Achieving gender equality in the construction professions: Lessons from the career decisions of women construction students in the UK

Powell, A., Dainty, A. and Bagilhole, B. (2010) Achieving gender equality in the construction professions: Lessons from the career decisions of women construction students in the UK. In: UNSPECIFIED.

Full content URL: http://www.arcom.ac.uk/-docs/proceedings/ar2010-05...

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Item Type:Conference or Workshop contribution (Paper)
Item Status:Live Archive

Abstract

In the UK women remain under-represented in the construction workforce, despite calls for gender equality. Research into the persistence of gender inequality in construction has investigated barriers and solutions to women's recruitment, retention and progression in the industry. It is thought that recruitment into the industry can be supported by developing an understanding of the influences on those women that have entered construction. Using qualitative interview data, this paper explores the career decisions of women studying construction-related courses in the UK. Existing research has identified some of the factors that influence women's career choices, including key people, such as parents and teachers, existing knowledge of construction professions, skills and ability, and perceived career rewards. These factors underline the need to raise awareness of the industry from an early age and to tackle gendered socialization processes. This research, however, goes further by analysing women's identity through their career decisions, considering the implications of this for improving gender equality in construction. Specifically it finds that identity is often contested ground for women construction students who, at times, uphold gendered stereotypes about women's suitability for so-called 'masculine' work such as construction, yet also subscribe to an ideal that the sector is accessible to all who want to work in it. Unlike most career choice research, this highlights the problematic nature of entrenched gender stereotypes and the need to consider the views of women in the sector when striving for cultural change aimed at achieving gender equality.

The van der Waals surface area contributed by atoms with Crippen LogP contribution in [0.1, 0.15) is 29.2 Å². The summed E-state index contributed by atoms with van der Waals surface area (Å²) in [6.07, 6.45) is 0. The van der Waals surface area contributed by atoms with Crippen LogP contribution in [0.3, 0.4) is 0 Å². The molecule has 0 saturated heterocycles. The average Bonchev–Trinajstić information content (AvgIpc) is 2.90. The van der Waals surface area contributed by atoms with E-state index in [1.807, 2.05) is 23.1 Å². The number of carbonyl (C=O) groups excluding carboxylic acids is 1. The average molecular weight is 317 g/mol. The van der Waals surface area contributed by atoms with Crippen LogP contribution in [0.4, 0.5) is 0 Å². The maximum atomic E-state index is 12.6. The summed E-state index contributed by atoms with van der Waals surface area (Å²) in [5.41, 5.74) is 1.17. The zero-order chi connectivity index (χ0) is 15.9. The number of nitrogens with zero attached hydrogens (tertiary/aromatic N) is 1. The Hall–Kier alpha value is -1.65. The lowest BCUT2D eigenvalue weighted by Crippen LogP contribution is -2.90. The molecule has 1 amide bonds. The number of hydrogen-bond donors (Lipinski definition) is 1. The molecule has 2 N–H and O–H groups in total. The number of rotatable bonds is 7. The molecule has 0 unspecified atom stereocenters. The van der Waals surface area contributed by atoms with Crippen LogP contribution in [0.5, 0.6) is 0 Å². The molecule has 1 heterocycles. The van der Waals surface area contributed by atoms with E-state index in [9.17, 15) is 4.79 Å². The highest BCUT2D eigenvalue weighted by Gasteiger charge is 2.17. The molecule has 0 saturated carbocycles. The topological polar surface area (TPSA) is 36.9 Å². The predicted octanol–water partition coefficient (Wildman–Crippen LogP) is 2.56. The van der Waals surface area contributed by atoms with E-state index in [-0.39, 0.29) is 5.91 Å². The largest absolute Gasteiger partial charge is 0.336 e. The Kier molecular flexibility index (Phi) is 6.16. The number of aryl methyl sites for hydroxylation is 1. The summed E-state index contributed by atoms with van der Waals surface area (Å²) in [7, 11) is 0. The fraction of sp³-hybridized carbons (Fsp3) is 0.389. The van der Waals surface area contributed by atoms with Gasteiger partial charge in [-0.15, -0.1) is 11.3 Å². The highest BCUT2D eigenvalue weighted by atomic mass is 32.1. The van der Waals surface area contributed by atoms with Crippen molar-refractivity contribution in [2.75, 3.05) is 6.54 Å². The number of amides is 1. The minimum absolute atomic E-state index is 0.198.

Additional Information:cited By 7
Divisions:College of Social Science
ID Code:39987
Deposited On:27 Jan 2020 15:32

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